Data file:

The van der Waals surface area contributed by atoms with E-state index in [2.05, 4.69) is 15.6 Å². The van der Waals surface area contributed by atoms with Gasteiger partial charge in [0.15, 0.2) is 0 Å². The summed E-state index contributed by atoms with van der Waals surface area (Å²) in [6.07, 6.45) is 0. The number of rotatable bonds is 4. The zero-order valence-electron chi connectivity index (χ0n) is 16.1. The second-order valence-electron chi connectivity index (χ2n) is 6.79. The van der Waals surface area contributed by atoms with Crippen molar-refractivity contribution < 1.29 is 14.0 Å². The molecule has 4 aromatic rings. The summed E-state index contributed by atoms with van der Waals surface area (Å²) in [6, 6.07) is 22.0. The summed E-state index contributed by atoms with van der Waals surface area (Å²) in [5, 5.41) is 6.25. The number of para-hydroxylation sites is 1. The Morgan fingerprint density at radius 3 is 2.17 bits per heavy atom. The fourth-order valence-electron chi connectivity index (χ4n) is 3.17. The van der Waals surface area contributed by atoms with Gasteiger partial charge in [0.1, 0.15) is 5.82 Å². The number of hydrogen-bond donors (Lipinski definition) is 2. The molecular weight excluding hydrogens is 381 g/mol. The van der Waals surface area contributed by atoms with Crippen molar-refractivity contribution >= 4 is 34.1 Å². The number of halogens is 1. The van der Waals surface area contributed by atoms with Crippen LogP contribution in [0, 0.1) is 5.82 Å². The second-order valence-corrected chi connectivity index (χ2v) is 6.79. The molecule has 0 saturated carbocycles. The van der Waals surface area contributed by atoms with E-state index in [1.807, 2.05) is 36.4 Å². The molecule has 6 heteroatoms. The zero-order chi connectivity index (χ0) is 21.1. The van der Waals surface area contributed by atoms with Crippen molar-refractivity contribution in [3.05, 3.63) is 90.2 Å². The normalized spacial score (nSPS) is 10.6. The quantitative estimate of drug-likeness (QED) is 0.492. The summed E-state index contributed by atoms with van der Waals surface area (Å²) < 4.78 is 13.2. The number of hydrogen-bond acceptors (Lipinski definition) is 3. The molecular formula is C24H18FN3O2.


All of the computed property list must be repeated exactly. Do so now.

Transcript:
The van der Waals surface area contributed by atoms with E-state index in [2.05, 4.69) is 15.6 Å². The van der Waals surface area contributed by atoms with Gasteiger partial charge in [0.15, 0.2) is 0 Å². The summed E-state index contributed by atoms with van der Waals surface area (Å²) in [6.07, 6.45) is 0. The number of rotatable bonds is 4. The zero-order valence-electron chi connectivity index (χ0n) is 16.1. The second-order valence-electron chi connectivity index (χ2n) is 6.79. The van der Waals surface area contributed by atoms with Crippen molar-refractivity contribution < 1.29 is 14.0 Å². The molecule has 4 aromatic rings. The summed E-state index contributed by atoms with van der Waals surface area (Å²) in [6, 6.07) is 22.0. The summed E-state index contributed by atoms with van der Waals surface area (Å²) in [5, 5.41) is 6.25. The number of para-hydroxylation sites is 1. The Morgan fingerprint density at radius 3 is 2.17 bits per heavy atom. The fourth-order valence-electron chi connectivity index (χ4n) is 3.17. The van der Waals surface area contributed by atoms with Gasteiger partial charge in [0.1, 0.15) is 5.82 Å². The number of hydrogen-bond donors (Lipinski definition) is 2. The molecular weight excluding hydrogens is 381 g/mol. The van der Waals surface area contributed by atoms with Crippen molar-refractivity contribution >= 4 is 34.1 Å². The number of halogens is 1. The van der Waals surface area contributed by atoms with Crippen LogP contribution in [0, 0.1) is 5.82 Å². The second-order valence-corrected chi connectivity index (χ2v) is 6.79. The molecule has 0 saturated carbocycles. The van der Waals surface area contributed by atoms with E-state index in [1.807, 2.05) is 36.4 Å². The molecule has 6 heteroatoms. The zero-order chi connectivity index (χ0) is 21.1. The van der Waals surface area contributed by atoms with Crippen molar-refractivity contribution in [3.05, 3.63) is 90.2 Å². The normalized spacial score (nSPS) is 10.6. The quantitative estimate of drug-likeness (QED) is 0.492. The summed E-state index contributed by atoms with van der Waals surface area (Å²) < 4.78 is 13.2. The number of hydrogen-bond acceptors (Lipinski definition) is 3. The molecular formula is C24H18FN3O2.